Let’s start with the obvious: SEC commissioner Mike Slive is one of the most powerful men in college sports. Along with Big Ten commish Jim Delany, Slive seems to always be a few steps ahead of pack.
An ex-ESPN employee who’s sat in on meetings with a number of conference commissioners recently told MrSEC.com that Slive and Delany are such strategic thinkers that they’re often operating on a completely different level from their counterparts in other leagues.
Slive hasn’t gained his power through bluster. He works a room, calms conversations, keeps bringing all parties back to the topic at hand, and then manages to build a consensus without anyone realizing how exactly he’s done it.
Put it this way: If you’re traveling with two wanted droids on Tatooine, you want Slive in the brown robe talking to the Stormtroopers.
According to Eric Hyman – who has worked with Slive as AD at South Carolina and now at Texas A&M – it is Slive who makes the Southeastern Conference strong:
“I’ve known him for a long time and he’s a visionary. He’s brilliant intellectually. He’s got tremendous political acumen. He’s adroit in what he does and how he maneuvers things.
He knows where he wants to take the league and he gets a consensus in that direction. There’s no division. We all say the things we feel (as individual institutions), but the conference has a bond and is as strong as it is because of Mike Slive.”
While Slive has mastered the role of calm, cool leader, he’s also benefited from the fact that the Southeastern Conference has long been an all-for-one, one-for-all kinda neighborhood, even before his arrival. If there’s another conference whose member institutions have always marched arm in arm it’s the Big Ten. So it coincidental that Slive and Delany are the best at what they do? Obviously not. Slive and Delany are excellent leaders, but their talents are enhanced by the esprit de corps that exists among those they are leading.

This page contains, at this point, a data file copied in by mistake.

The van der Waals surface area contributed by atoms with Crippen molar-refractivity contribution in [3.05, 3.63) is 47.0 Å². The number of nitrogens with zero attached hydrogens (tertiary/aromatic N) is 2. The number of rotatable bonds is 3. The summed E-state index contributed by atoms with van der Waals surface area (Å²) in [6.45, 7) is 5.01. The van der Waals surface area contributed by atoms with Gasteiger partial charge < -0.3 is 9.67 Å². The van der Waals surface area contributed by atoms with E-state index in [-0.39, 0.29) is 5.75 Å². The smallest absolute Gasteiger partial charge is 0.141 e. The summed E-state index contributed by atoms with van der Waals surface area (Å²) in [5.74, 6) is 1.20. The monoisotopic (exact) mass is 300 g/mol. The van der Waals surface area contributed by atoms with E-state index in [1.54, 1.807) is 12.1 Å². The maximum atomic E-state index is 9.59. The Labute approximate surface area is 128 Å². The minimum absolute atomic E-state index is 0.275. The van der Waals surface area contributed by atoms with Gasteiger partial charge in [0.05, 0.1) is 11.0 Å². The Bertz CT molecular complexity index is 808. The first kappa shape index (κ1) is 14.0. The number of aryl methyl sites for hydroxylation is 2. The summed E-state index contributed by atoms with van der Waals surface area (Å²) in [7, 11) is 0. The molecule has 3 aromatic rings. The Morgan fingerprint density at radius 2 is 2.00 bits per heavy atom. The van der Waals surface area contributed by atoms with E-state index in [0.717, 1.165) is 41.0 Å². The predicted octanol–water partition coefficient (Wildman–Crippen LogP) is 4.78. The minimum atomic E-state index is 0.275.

Slive recently had this to say to The San Antonio Express-News:
“One of the hallmarks of this league is the fact that we talk about being a family. It may sound sort of naïve, but that’s the sense I got out of the (spring meetings). It’s “This is tough, but we’re going to find a way through it. We’re going to make a decision – as long as it’s thoughtful, reasonable and with an open dialogue – and, once we make it, we’ll move on. That’s just the way we’ve always done it.’”
Ah, but here comes the rub.
The bigger conferences become, the more difficult it will be to keep everyone on the same page. There are more voices in the room, more opinions on every topic.
The math is pretty simple, really. If you and three friends are going to dinner, reaching a consensus on where to eat is one thing. If you and 13 friends are going to dinner, good luck getting everyone to agree on a restaurant.
Slive is now 72-years-old. Delany is about 65. It won’t be too many years before new leaders have taken over the SEC and Big Ten. Those leagues will no doubt try to find men – or women – who have just as much foresight and polical savvy as their current commissioners.
But whether those new leaders will have as much success as Slive and Delany will in part be decided by how well 14-school leagues – not 12- or 10-team leagues – can be managed. The bigger the conferences, the bigger the challenge.